To the founders of London-based startup Robin AI, the benefits that artificial intelligence could bring to the legal profession were obvious. But headlines focused on hallucinated case law drafted and submitted to the courts aren't helping their cause.

Launched by attorney Richard Robinson and computer scientist James Clough in March 2019, Robin AI is designed to streamline contract processes using artificial intelligence—including drafting and reviewing contracts and legal documents. Robinson said he and Clough were inspired by watching developers train AI to play games like AlphaGo and realizing that machines could be taught to understand the law and contracts.

Another reason, he said, was to try to drive down the cost of legal services.

“I worked at two big law firms and in my first week at my law firm, I saw the bill that we were sending to the client with my name on it and nearly fell off my chair,” Robinson told Decrypt in an interview. “I couldn't believe how expensive it was. My parents couldn't have afforded an hour of my time, and so I wanted to build a business that tried to use technology to bring down the cost of legal services. That was basically the goal.”


To achieve that goal, Robin AI has raised $26 million in Series B funding, led by Singapore-based investment company Temasek, the company announced on Wednesday. As a launch partner of Claude AI developer Anthropic, Robin AI’s technology is underpinned by Claude 2.1.

Others joining the Series B funding raise include QuantumLight, Plural, and AFG Partners. Robinson said that while Robin AI had a significant war chest from a previous investment round, the amount of demand, particularly from the United States, Robin AI was seeing called for expansion—which in turn called for more investments.

“Most of our customer base has always been in the U.S., but most of our employees have always been in London,” Robinson said. “So it was not straightforward to manage that demand without significant investment in your infrastructure.”

Robinson said that learning more about AI's potential led to the need for more skilled and expensive talent.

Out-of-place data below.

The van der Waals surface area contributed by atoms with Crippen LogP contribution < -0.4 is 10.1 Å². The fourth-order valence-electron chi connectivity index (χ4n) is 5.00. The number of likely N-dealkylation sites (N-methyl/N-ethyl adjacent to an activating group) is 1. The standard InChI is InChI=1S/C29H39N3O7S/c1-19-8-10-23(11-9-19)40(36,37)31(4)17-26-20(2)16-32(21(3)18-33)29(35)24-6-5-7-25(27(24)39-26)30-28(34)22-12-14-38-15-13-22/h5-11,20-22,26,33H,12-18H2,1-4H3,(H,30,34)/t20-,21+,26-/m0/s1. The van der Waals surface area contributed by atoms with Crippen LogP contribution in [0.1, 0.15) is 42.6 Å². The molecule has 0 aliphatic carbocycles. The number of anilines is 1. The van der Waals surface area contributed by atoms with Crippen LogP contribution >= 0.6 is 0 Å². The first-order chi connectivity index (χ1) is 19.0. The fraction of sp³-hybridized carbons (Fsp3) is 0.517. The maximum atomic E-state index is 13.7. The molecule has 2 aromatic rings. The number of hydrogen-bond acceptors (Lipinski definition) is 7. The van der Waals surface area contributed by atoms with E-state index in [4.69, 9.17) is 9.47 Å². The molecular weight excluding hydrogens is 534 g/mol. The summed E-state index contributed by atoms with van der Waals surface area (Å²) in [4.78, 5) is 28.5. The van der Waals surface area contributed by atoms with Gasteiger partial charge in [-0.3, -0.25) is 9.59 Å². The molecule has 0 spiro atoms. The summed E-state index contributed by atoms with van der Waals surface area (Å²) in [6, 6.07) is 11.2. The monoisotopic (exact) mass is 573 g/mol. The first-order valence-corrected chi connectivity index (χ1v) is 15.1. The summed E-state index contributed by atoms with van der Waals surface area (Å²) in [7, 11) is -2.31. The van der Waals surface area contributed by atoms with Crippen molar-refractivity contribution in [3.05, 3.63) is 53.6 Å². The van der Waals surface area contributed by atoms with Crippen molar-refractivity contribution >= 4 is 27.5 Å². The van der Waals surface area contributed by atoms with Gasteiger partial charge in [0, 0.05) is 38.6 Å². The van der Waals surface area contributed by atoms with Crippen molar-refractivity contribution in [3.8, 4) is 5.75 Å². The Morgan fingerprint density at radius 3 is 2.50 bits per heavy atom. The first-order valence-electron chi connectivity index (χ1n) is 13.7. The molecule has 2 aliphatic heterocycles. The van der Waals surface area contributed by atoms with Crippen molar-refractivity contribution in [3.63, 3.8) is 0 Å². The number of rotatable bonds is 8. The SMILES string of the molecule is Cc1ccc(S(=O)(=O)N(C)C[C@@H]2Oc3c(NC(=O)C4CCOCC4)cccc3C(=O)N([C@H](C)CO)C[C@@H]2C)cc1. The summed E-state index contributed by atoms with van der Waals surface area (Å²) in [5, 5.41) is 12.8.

“Then Temasek came along, which just made perfect sense for us,” Robinson said. “They're a huge Asian fund, and we want to be a global business. So very quickly, we came to a deal.”

When asked why Robin AI decided to get involved with Anthropic instead of competitor OpenAI, Robinson pointed to Anthropic’s stance on safe and responsible AI development and creating tools with strict response limitations, aligning with Robin AI’s safety-focused approach.

“We want [Robin AI] to have tight guardrails,” Robinson said. “That was one thing, and another thing was that we just really liked the team. We've collaborated with them on a deep level since they launched, and they've been great colleagues and compatriots to us.”

Generative AI launched into the mainstream last year with the public launch of ChatGPT, and many industries, including the legal industry, have turned to the technology. An aspect of artificial intelligence that remains a concern for anyone using the technology is AI hallucinations.

On Sunday, Chief Justice of the U.S. Supreme Court, John Roberts, opined about the potential and risk of AI in the legal system, saying that the technology risks invading privacy and “dehumanizing the law.”

While acknowledging AI's penchant for hallucination, Robinson notes ongoing research and product design focused on catching these errors. Robinson argued against the notion that AI dehumanizes legal services, saying instead that AI can make legal advice more accessible and affordable, countering existing barriers faced by many.

In his end-of-the-year report, Roberts also pointed to instances where legal professionals used AI and cited non-existent cases because of AI hallucinations.

Last month, a federal judge demanded the legal team for the former attorney for former President Donald Trump, Michael Cohen, show printed proof of the legal cases submitted in court documents after the court said it was unable to verify their existence.


While it's easy to blame the technology, Robinson put the blame on the lawyers, saying it's up to them to do their due diligence.

“That's just bad lawyering,” Robinson said. “I was a litigator; if I cite a case, I need to check that it's real—it's my job to do that. That's what the bar is for. It's to teach you how you're supposed to use the tools to administer justice.”

Despite AI hallucinations and the continued claim that AI will take over the workforce, Robinson said he is optimistic about the future of AI in the legal sector but acknowledges that it could lead to fewer lawyers.

“This technology is transformational,” Robinson said. “If the technology is transformational, it is going to eliminate jobs. But I do think that in the long run, lawyers will be significantly more efficient, which means you just need fewer of them to do the same amount of work and I think you'll see the same thing in every single industry.”

Edited by Ryan Ozawa.

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